The Villages:  Rural India at the End of the Twentieth Century (1990-1997) is an immersive investigation of rural life in the Telugu speaking regions of southeastern India.  In the manner of an open and critically minded encounter, the project explores the social and economic conflicts of a traditional hierarchical society on the periphery of the globalizing world. 
From the Introduction:
                    In the global discrepancies between wealth and poverty—or, to use other denominators, development and underdevelopment, Northern and Southern nations, metropole and periphery—what terms adequately describe the interpenetrated quality of prosperity and vulnerability within a country such as India?  India is not merely and undifferentiatedly a poor country.  Rather its growth since the Cold War is what might be called discretely uneven:  not an overcoming so much as an elaboration of the inherited imbalances of central planning and the quasi-socialism of command-style democracy, which themselves sit atop the imbalances of the colonial and the precolonial  periods—all of these being variously in evidence.  Added to them is now a strata of aggressive multinational initiatives, IMF and World Bank imposed stringencies, and the exigencies of boardrooms and homeoffices perpetually in pursuit of new markets and the cheap labor that is the elixir of India’s middleclasses, the summoning finger of its politicians, and the invisible ballast of faraway consumers buoyant with credit.  Scarcely twenty years into India’s “liberalization,” the results are already clear enough:  the gap between its richest and poorest citizens has grown dramatically, and is nearing that of the United States—which remains the model of strapping enterprise and income inequality in the “developed” world.  In effect, India is not so much a singularly underdeveloped nation as a microcosm of development and underdevelopment worldwide.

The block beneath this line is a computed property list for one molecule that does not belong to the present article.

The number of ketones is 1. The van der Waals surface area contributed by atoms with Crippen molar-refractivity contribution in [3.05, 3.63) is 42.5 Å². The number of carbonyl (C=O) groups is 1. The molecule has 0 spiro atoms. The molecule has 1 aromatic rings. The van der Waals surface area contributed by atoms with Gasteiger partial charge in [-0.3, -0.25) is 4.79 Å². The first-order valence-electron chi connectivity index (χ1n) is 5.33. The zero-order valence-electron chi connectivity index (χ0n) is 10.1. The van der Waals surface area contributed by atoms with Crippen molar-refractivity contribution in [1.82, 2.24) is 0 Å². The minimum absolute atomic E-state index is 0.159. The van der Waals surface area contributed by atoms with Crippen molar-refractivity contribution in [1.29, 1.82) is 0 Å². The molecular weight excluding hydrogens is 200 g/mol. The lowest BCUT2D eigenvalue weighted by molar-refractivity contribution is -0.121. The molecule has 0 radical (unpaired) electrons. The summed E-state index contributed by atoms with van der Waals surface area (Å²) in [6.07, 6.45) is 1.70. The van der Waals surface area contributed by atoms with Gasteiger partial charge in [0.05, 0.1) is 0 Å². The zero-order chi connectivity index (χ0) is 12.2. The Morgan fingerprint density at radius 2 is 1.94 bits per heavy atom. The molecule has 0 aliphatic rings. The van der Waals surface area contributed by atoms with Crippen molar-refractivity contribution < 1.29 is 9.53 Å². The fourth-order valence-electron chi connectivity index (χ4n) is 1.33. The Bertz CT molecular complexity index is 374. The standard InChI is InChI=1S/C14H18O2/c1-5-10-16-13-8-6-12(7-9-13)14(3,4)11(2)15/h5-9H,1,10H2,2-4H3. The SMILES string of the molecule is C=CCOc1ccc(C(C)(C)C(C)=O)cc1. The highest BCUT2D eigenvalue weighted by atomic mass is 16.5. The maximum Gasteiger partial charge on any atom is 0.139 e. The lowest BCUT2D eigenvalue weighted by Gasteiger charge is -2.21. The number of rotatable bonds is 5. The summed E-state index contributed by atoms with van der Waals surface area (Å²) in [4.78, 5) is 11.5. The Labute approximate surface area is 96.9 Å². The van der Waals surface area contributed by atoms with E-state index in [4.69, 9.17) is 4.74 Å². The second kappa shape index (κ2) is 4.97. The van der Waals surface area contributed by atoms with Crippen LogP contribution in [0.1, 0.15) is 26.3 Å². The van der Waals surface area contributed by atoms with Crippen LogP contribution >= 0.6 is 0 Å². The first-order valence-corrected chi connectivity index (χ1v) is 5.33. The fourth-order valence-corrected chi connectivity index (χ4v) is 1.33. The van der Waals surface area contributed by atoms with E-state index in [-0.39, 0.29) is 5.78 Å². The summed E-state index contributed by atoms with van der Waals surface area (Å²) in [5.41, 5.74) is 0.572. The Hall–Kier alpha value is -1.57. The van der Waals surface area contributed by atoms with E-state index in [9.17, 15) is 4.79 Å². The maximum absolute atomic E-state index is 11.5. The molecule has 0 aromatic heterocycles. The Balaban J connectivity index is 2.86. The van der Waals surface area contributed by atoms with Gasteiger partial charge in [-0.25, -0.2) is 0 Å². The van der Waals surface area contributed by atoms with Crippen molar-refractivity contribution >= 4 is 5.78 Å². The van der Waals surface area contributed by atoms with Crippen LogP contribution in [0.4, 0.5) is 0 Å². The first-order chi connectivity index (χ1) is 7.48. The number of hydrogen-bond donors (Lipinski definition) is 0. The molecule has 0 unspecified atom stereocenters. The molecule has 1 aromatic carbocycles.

Fifty kilometers up India’s National Highway 9 from Vijayawada toward Hyderabad is the town of Nandigama, with a population of 25,000, a hub for the sixty or so villages within a 25 kilometer radius.  To arrive in Nandigama is to enter Telugu desham, the heartland of southeastern India:  one small and vast corner in the peripheral realms of our “global” world.  
                    Punnavalli, Senagapadu, Muppalla, Ramanapeta, Kammavaripalem, Chandarlapadu, Monagacherla, Kanchela:  to step into these villages, these plaincountry destinations, these deeply originary points—uurulu in the Telugu language—is not to enter places built up from premeditations for prosperity.  Telugu desham:  dry, scrubby, arid.  To sustain it as a home is continuously and unrelievingly to struggle—to give and to lay, to plant, to chop, to haul and to lay by.  To sustain it:  to be joined into the labors that fuse rain and dirt into luck, and into the praise and blame by which bloodlines are guarded and shared, and into the signal movements idly and cruelly and lovingly of parturitions and festal steps and rumors of justice lurking somewhere at sullen heights.  What is it to inhabit these places?  Not belonging is never really considered.
                    And on the periphery of the periphery, on the backsides and away from the villages:  the settlements of the marginal peoples of the countryside, the so-called untouchables or Harijans, or more plainly, kuli pani chésé vallu, “work-made people” as the Telugu language knows them—the fifty percent of the rural population in and through whose toil the local economy is built.  These settlements by these villages:  the remotest rings around the metropolitan centers of our world.
                    Predicament:  How to make the villages in the book? For the eyes and the legs and the lungs, the villages are given.  They are not made or unmade.  They do not begin and do not end.  They are neither complete nor incomplete, neither true nor false.  Rather they are entered and left, remembered and forgotten.
                    But in the book, the villages must be made.
                    I ask myself:  how to communicate the wholeness of life in the Indian countryside—the processes of actuality, social, economic, religious—as these inform and offset each other?  How to make words and pictures interrogate each other with open-eyed and not-sublime immediacy, sometimes intersecting, sometimes paralleling one another—toward a dialogue of complementarities?  Or to ask another way:  are the villages to be constructed from nothing—word by word, picture by picture?  Or are they to be derived through words and pictures from their totality beyond all representing—every word and every picture a fracture point through which the villages re-enter life through the book?